Smart Dressing: How Connected Fabrics Will Disrupt Fashion

Ecommerce has shaken up fashion, but clothing’s digital transformation is set to get even more interesting, says entrepreneur and investor David Newns.

online fashionBritain leads the world in fashion innovation. London Fashion Week may not be as commercial as New York, but it is the boldest, and was named the most creative by Instagram’s Head of Fashion, Eva Chen, and its recent fashion week was it’s most innovative yet. And as traditional global retailers like H&M shrink or in Topshop’s case, collapse, UK-based e-tailers like BooHoo, Asos, and Farfetch are growing fast and taking ever bigger bites of the $2.2 trillion global fashion market. But innovation in fashion, thus far dominated by creativity and retail, is set for an even more futuristic twist, one that could make e-commerce’s daring leaps seem “so last season”. Indeed, companies like Prevayl are innovating the textiles themselves by making them smart, so that the wearer not only has garments that look and feel incredible but also help improve lives with every wear.

The rise in performance fabrics and the athleisure trend has set the scene

Before we look at what this new breed of smart clothing will look like, let’s examine the drivers. It starts with the unstoppable demand for activewear, which has created an appetite for more technical fashion. There is even a burgeoning ‘techwear’ category of fashion, led by fashion-leaning brands such as Acronym, as well as activewear brands like Patagonia. ‘Tech’ in this case means technical, which for the average wearer, means practical, with older fabric membranes like Goretex sharing the stage with newer ones like Patagonia’s N2No. But the mainstream is even more interesting.
“Athleisure” has become one of the most dominant and enduring ways to dress. According to the Business of Fashion, the trend was driven by brands like Lululemon, whose core customers “proudly wore their leggings in the studio and out…(swearing by) the comfort, performance and style they offer.” As more competitors and copycats joined the fray, Lulu’s focus on technical design helped it retain some differentiation as competitors piled into the burgeoning market for athleisure.
Early adopters’ habit of wearing their Lululemon leggings to brunch turned out to reflect a deeper, longer-lasting lifestyle, not just a fleeting fashion fad. Again, the Business of Fashion says “now it’s just the way people dress, particularly in a work-from-home era where comfort is king.”
And while many retailers face huge headwinds, demand for activewear has remained comparatively robust. Lululemon ranked among The Financial Times’ top 100 companies prospering in the pandemic. So athleisure is here to stay, but what’s next for it? The next evolution will see a sassy yet intelligent blend between athleisure and smart, wearable technology that has so far failed to catch on.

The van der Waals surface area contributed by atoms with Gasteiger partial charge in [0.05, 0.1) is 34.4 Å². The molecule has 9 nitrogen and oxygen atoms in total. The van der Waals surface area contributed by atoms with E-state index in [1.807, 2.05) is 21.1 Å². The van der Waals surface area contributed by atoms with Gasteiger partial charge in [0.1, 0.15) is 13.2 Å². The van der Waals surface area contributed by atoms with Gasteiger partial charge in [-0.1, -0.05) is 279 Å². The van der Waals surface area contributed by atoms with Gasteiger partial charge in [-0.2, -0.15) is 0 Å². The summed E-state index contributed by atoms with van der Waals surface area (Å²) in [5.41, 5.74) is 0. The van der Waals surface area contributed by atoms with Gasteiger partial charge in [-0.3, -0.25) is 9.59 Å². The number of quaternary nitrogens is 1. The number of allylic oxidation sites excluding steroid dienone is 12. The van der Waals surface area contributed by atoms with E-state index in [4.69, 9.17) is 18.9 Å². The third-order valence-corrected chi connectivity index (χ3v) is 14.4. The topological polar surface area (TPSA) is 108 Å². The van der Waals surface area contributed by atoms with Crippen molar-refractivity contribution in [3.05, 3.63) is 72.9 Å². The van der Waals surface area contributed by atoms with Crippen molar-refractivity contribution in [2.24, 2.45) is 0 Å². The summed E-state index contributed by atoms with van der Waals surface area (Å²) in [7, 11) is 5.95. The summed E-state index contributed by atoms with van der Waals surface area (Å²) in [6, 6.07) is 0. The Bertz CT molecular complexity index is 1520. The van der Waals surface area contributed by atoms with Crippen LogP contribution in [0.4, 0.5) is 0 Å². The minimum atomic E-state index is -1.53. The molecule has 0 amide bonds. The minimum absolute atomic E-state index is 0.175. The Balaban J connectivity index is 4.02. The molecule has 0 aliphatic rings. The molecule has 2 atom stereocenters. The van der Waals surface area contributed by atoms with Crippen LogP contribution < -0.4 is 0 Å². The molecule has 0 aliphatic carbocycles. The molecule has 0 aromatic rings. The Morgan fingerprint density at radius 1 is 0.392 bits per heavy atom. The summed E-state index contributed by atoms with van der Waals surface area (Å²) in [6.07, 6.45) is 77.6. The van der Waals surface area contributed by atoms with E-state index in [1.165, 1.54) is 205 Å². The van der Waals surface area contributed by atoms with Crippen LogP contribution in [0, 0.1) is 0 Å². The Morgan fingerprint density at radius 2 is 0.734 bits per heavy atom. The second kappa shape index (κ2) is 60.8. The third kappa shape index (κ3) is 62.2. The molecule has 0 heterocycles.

Connected clothing is the next frontier

In addition to the athleisure creating a new style normal, technological disruption is mushrooming in fashion. There are two key forces driving this: younger consumers’ preference for novelty and advancements in both digital technology (particularly on the data and insights side) and social media. Indeed, paraphrasing a Wall Street Journal article, in the future of fashion, data and community are the new black. Data will give us insights to help us live our best lives, and community will help us connect and feel supported.

Responding to these forces, innovators are leading the way in making sensor-embedded and connected clothes that monitor stress levels, understand when we’re able to push our workouts more, and when we need to rest, and much more. Much of this technology already exists in apparel used in the military, medicine and professional sports, but has so far eluded the mainstream. As Rebeccah Pailes-Friedman, author of the 2016 book “Smart Textiles for Designers: Inventing the Future of Fabrics, said, the technology has “been happening for years in athletics – somebody invents something and you can run faster, a new shoe comes along and you can jump higher – (but) not everybody has access to the newest innovation.” Now, just as Lululemon helped make the athleisure trend mainstream, an innovative company called Prevayl is poised to bring those innovations to the mass market.

Performance-enhancing leggings and life-saving t-shirts

Ruth Marshall-Johnson is a London-based futurist, researcher and consultant. She’s excited about the possibilities of smart woven materials by companies like Prevayl but says, “I think where it’s going is that wearables will be able to collect and analyse data, and from that data, brands will be able to develop services that go beyond the product or garment they sell you.
“It’s part of a bigger mindset shift we’re going through,” she continues. “Fashion is not just about identity, fun and cultural expression in a purely physical way any more. We have different expectations. We’ve moved into a realm that’s both physical and digital. We’re looking for our products to be functional, economical and sustainable.”
Adam Crofts, CEO of Prevayl agrees. “The clothing that we’re making will do everything you want in athleisure but will also link with an app to give you insight, advice and education. For instance if you’re pushing a workout too far it might alert you to slow down and then offer you a solution, like a breathing exercise.